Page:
Beijing Signals Growth-Pain Threshold Is Reached

Beijing Signals Growth-Pain Threshold Is Reached

By Ye Xie, Bloomberg Markets Live commentator and analyst

Three things we learned last week:

1. Beijing’s focus has shifted to propping up the economy. The statement from the annual Central Economic Work Conference, where leaders set the economic strategy for the next year, signaled Friday that it’s a priority now to put a floor under the economy. It mentioned the words “stability” or “stabilize” 25 times, compared with 13 last year. Policy makers pledged to push forward infrastructure investments and cut fees and taxes. While it kept the mantra that housing is not for speculation, the authorities said they support reasonable demand for homes.

The statement left out last year’s phrase that Beijing will keep the leverage ratio steady. The omission got some economists’ attention because it may suggest more monetary policy easing. But China Bull Research cautioned not to read too much into it because the CEWC didn’t mention the leverage ratio in 2019 either.

So now what? Credit growth seems to have bottomed, but how far it can run up again is unknown as the broad control of the housing market remains intact. Investors are nonetheless encouraged that the macro policy mix is becoming more market friendly. Foreign investors added a record 49 billion yuan ($7.7 billion) via the northbound stock connect last week, while iron ore has gained about 30% since the low in mid-November.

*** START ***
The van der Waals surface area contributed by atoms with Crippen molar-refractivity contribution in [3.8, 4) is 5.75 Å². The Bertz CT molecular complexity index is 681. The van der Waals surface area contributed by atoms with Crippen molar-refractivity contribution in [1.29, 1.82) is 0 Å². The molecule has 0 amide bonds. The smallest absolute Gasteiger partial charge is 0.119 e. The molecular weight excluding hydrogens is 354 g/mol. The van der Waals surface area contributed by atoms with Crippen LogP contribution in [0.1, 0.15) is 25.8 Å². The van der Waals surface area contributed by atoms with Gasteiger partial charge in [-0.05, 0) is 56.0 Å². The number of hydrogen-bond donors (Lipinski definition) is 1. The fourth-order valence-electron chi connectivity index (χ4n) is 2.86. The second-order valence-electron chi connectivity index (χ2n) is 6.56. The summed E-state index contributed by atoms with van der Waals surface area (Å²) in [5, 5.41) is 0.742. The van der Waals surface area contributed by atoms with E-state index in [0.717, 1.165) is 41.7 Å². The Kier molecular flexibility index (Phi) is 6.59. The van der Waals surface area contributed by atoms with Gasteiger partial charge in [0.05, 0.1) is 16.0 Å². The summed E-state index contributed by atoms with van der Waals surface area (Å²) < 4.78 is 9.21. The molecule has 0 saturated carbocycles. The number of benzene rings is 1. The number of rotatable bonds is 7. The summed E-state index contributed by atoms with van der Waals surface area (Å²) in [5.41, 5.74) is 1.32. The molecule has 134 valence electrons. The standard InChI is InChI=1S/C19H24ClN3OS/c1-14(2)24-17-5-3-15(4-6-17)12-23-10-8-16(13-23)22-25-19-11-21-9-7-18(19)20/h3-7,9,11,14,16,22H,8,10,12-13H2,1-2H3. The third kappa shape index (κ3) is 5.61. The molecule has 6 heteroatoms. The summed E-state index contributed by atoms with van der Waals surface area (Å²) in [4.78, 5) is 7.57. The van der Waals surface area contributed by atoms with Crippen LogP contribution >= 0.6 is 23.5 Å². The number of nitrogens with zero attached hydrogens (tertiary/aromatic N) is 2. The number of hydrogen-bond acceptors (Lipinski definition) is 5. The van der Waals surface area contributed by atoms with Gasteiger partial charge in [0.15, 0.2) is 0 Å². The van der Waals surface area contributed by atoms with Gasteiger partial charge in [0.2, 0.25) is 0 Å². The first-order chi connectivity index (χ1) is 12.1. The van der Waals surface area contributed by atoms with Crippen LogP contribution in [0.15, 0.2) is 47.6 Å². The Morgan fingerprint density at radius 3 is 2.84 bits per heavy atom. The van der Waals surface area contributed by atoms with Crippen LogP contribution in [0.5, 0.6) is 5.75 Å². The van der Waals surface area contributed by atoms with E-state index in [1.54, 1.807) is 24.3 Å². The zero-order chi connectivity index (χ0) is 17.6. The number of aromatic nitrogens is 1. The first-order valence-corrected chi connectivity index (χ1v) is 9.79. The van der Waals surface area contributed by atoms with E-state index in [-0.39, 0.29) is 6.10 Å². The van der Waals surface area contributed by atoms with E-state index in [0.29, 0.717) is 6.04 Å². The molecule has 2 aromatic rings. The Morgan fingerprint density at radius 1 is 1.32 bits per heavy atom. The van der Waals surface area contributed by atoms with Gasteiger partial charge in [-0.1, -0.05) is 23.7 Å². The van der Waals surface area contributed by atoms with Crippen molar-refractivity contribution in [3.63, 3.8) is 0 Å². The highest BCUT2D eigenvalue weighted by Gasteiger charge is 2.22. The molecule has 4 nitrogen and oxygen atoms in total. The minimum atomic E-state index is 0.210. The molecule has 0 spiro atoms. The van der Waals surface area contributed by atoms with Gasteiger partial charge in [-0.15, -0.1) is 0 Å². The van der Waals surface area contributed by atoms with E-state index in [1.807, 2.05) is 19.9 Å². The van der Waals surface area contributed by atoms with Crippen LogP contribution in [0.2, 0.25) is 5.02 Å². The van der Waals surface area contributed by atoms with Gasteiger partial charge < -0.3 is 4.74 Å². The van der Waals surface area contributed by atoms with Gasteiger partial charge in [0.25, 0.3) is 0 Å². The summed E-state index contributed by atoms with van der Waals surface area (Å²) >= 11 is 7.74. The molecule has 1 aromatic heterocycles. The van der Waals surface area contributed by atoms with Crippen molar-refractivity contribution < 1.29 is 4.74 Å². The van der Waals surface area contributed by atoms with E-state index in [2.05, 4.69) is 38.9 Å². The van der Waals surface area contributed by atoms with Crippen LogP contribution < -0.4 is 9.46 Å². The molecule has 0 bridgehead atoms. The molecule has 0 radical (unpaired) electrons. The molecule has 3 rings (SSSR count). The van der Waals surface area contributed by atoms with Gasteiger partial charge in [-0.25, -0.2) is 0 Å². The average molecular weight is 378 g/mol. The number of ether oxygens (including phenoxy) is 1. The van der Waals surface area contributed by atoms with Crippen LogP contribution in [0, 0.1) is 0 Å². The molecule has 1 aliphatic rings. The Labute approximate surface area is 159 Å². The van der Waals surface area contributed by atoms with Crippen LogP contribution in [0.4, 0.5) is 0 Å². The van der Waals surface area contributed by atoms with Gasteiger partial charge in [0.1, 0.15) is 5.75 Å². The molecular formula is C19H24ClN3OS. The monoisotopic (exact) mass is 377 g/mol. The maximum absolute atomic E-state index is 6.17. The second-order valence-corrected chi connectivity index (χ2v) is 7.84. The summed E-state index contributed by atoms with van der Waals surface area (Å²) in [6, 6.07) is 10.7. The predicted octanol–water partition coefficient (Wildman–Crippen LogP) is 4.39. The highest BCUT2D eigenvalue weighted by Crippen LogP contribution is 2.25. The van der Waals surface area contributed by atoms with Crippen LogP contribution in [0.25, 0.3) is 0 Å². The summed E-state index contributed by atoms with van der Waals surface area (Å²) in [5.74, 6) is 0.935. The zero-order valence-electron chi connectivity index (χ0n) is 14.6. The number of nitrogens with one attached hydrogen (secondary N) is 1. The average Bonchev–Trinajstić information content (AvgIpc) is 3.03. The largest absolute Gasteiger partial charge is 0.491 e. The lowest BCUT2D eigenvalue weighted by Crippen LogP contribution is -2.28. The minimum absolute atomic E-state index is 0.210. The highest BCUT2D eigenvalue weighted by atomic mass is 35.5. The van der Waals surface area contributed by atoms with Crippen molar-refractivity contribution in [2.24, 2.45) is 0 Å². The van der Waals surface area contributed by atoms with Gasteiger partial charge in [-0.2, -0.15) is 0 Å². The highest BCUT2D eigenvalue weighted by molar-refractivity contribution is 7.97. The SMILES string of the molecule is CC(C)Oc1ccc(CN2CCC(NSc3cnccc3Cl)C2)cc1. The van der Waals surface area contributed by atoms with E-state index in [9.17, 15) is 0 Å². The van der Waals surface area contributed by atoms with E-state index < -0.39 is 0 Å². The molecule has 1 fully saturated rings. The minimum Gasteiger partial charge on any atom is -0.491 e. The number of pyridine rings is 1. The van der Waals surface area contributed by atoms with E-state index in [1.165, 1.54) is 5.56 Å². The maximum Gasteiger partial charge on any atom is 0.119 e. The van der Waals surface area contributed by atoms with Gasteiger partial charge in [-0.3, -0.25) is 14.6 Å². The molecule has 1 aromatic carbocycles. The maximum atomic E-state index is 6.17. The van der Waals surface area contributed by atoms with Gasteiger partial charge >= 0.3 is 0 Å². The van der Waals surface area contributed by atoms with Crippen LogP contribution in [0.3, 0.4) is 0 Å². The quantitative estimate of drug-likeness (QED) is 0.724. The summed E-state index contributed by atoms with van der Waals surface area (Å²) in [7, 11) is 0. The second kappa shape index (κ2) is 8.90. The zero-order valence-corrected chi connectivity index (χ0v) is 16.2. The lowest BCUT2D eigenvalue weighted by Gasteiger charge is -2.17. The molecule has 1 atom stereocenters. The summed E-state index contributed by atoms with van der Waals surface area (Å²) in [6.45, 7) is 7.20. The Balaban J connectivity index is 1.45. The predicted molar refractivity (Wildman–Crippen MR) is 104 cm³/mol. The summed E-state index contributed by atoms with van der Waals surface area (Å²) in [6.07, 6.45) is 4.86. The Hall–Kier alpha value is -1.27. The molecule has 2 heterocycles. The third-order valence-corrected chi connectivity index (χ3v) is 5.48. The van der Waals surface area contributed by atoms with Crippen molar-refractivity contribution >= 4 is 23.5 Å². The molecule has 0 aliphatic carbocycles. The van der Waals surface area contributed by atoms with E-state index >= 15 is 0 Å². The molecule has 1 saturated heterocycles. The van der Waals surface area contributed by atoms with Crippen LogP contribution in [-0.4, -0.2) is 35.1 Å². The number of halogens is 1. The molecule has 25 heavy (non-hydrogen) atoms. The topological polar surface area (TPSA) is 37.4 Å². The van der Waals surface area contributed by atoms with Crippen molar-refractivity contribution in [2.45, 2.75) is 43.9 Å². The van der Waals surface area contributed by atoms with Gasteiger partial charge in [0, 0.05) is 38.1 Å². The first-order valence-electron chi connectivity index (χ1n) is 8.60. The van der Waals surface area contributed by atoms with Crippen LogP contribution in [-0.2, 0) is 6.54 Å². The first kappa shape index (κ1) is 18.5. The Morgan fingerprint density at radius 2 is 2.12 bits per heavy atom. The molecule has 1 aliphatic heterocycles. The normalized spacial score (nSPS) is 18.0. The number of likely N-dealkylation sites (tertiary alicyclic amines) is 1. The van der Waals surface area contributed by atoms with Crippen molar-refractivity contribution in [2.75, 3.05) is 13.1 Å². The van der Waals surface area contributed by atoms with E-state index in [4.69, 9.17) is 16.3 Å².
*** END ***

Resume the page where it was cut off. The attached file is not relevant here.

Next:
The next window to read the policy tea leaves comes on Wednesday when MLF loans mature. After the recent RRR cut, there’s speculation that the PBOC may lower the MLF rate, when the loans are rolled. It will come on the same day the Fed announces its policy decision. It sets up a potential show of the policy divergence between the Fed and PBOC (as first discussed here last week in China Shifts To An Easing Mode While “Ex-China” Is On A Tightening Path“).

2. Evergrande’s landmark default didn’t cause turmoil. Fitch labeled Evergrande and Kaisa Group as defaulters last week. But the tone of the junk bond market has improved after various policy tweaks.While default by the weakest credits are still likely, the BBB-/BB space is oversold, according to Citigroup’s credit strategists including Eric Ollom. They recommend buying a basket of junk bonds, including Country Garden, Shimao, Sino-Ocean and Sunac China.

3. PBOC is drawing a line in the sand on the yuan. The central bank Thursday raised the foreign-exchange reserve, effectively draining the dollar supply to alleviate the appreciation pressure on the yuan. On Friday, the central bank set the fixing far weaker than analysts expected. While the one-two punch weakened the yuan a bit, the currency is not far away from the strongest since 2018. Monday’s fixing will be closely watched. There’s a risk that the counter-cyclical factor (CCF) will be re-introduced to add a weakening bias to the official fixing price.

Tyler Durden
Sun, 12/12/2021 – 20:30

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